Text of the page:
Montana is a great place to live, work, and play. Visitors from every corner of the planet come to explore our rivers, mountain valleys, and world class skiing. How can Montana transform these eco-tourists into place-loving residents?
On Friday, March 21st, I was honored to join the Montana Ambassadors on a panel to address this question and more at their annual conference in beautiful Big Sky, Montana. The Ambassadors include business leaders, government officials, and community partners in their effort to promote and protect what we most love about the Big Sky state.
Here’s my theory: Montana’s unbelievable public lands attract new business and are the underpinning of Montana’s strong economy. Our public lands, rivers, and lakes shape and define us.
As it turns out, I’m not alone in this public land love. These ideas are deeply ingrained in Montanans.
Here’s a typical summer scene from my childhood. Can you identify with this scenario?
Picture a lanky 9 year-old-girl wearing third generation, hand-me-down jeans and an old ball cap trying to keep up with her dad on a rocky mountain trail. Keeping up was no easy task, considering Dad was a 6’2 timber-worker. Together, father and daughter searched weekly for another unexplored alpine lake, a waterfall, a mountain view in their little corner of Northwestern Montana. Regardless of the day’s itinerary, he’d say “Sarah, look around. All of this – these trees, this trail, this wildlife – this belongs to us. We’re not rich, but we are special. We’re Montanans.”
Later in life I understood how Montana’s Constitution and laws set us apart. Ever visit Texas? No offense to the Lone Star State, but not a lot of back roads for a weary traveler to (legally) set up camp for the night. Go to California for an untrammeled glance of the sea? It might take you hours to drive to public land, and twice as long to find a campsite. Colorado might be better for those who love to hike and ski, but private landowners largely control access to the best trout streams.
Montanans, on the other hand, have a constitutional right to a “clean and healthful environment,” and all of us are charged by that constitution to protect our public land, air and water. Our stream access law gives us room to roam and the right to fish, float or even stroll along the banks of our navigable water ways up to the high water mark. In return, anglers flock to our blue ribbon trout streams year round, from the Stillwater to the North Fork of the Flathead.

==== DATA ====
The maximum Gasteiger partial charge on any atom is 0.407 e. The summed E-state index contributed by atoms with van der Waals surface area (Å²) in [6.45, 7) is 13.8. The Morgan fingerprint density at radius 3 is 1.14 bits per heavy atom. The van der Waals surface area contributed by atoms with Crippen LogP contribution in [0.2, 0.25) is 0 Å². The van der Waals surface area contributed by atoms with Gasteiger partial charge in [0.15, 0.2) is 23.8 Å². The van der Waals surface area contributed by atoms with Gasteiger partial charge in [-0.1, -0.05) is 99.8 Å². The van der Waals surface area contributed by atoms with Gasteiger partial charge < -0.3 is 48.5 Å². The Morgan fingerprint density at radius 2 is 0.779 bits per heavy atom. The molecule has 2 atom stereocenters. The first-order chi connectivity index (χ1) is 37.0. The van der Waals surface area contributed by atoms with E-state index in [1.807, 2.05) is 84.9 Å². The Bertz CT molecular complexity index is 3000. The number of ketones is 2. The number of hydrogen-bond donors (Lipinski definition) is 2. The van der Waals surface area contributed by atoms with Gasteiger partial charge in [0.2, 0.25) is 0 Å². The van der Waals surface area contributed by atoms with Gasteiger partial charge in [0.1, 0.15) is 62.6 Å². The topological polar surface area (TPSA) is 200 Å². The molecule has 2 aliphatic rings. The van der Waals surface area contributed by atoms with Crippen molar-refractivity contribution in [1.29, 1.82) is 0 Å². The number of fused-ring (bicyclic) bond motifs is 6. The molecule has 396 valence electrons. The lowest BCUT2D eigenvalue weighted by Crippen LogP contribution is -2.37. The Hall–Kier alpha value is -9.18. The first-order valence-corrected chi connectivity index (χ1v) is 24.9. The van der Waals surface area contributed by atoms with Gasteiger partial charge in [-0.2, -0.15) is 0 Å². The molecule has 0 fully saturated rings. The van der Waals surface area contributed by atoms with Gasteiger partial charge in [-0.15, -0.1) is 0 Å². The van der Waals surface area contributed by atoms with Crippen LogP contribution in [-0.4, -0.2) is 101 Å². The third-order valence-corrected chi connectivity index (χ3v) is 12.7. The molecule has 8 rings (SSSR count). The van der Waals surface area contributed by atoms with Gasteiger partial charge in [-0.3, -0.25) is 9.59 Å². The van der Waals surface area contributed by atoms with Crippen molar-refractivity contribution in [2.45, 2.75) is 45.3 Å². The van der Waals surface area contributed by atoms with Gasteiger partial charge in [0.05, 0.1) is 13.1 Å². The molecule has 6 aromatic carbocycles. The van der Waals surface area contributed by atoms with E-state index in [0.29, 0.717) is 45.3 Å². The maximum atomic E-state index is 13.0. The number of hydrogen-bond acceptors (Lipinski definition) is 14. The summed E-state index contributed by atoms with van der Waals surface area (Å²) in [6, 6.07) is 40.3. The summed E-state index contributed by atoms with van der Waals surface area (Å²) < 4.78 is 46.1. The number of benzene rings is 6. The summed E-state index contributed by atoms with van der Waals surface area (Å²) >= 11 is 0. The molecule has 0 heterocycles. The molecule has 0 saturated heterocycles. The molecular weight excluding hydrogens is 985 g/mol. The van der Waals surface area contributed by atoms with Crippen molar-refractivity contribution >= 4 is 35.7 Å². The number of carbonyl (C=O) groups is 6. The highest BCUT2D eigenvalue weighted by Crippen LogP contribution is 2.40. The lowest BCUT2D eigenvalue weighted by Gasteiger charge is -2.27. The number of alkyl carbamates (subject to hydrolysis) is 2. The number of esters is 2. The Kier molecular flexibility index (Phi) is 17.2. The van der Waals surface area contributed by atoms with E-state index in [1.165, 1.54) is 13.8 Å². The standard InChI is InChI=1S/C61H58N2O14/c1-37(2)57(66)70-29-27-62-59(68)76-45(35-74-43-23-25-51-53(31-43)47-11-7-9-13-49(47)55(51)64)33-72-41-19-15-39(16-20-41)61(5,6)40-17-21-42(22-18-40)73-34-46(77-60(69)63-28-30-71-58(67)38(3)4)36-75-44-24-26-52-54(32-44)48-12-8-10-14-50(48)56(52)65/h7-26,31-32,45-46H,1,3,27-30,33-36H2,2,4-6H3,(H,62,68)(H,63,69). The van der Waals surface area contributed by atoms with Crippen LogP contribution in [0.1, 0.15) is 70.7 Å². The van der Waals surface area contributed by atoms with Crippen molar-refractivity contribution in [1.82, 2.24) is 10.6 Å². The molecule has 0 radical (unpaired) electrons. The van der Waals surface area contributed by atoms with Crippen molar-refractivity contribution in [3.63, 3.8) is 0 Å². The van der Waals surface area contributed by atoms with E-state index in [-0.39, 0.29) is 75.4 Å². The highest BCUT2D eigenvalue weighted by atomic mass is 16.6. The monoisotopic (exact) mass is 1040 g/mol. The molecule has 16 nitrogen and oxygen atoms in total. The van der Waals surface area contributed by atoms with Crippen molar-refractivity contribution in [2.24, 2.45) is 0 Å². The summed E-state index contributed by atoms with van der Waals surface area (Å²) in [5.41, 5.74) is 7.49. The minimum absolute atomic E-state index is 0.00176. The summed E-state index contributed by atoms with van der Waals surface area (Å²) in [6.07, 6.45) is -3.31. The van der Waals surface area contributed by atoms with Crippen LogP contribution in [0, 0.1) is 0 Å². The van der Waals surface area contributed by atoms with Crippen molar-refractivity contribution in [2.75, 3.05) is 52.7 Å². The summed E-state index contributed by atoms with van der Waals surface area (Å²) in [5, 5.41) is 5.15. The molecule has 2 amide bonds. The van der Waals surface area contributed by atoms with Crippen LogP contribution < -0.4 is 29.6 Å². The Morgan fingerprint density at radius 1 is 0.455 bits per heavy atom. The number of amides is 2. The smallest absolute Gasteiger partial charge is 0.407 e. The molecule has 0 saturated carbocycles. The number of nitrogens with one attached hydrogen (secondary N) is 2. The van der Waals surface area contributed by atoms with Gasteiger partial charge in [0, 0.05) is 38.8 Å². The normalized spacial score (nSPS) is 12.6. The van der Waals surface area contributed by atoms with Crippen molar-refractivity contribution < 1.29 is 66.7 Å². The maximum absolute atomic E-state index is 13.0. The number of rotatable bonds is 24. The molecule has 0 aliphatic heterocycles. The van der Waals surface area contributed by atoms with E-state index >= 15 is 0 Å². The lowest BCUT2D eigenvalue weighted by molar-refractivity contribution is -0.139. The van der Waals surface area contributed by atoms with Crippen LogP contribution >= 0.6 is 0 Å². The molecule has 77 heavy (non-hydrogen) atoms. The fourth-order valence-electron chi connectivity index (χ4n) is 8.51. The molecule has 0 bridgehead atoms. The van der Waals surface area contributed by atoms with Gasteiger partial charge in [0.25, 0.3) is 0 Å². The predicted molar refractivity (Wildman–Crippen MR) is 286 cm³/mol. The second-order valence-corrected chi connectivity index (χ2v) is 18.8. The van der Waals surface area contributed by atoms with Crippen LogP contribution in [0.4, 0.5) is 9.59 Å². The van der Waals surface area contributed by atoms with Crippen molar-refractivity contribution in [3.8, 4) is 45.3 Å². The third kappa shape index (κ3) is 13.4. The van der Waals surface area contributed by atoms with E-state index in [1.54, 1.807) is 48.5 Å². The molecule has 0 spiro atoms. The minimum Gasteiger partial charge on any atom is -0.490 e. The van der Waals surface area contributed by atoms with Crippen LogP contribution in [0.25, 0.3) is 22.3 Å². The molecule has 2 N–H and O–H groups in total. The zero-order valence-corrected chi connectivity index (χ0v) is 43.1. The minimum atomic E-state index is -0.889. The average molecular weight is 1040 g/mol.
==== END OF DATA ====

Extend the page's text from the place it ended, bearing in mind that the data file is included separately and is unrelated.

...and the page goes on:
Numerous studies highlight the sheer economic benefit of public lands, and in particular, wild places to the west. In January 2013, our friends at Headwaters Economics recently demonstrated that protected, federal lands increase per capita income.
At the Montana Ambassadors’ conference, business leaders, government officials and community partners explored how to keep visitors exploring, and how to capture their best ideas and make them our own. For those of us who love to hike and explore our state parks, remember that our tax dollars pay for the state agencies maintain and protect them. Think about the roads that lead to your favorite trailhead, and the ranger who manages your most treasured wilderness area or national park. Public land and water are part of the public infrastructure, a worthy investment managed and paid for by all of us.
We are charged by those who came before us to protect what we most love about our special place – the clean air and water, the uncommon beauty, and the amazing access to public land and water. As stewards of this place, we must maintain the infrastructure –the trails, roads and river access points, and the public employees who do this critical work. And in return, our abundant land and water will continue to set us apart from our neighbors, providing the time and space to connect to family or ourselves, and bringing new entrepreneurs and their investment and jobs.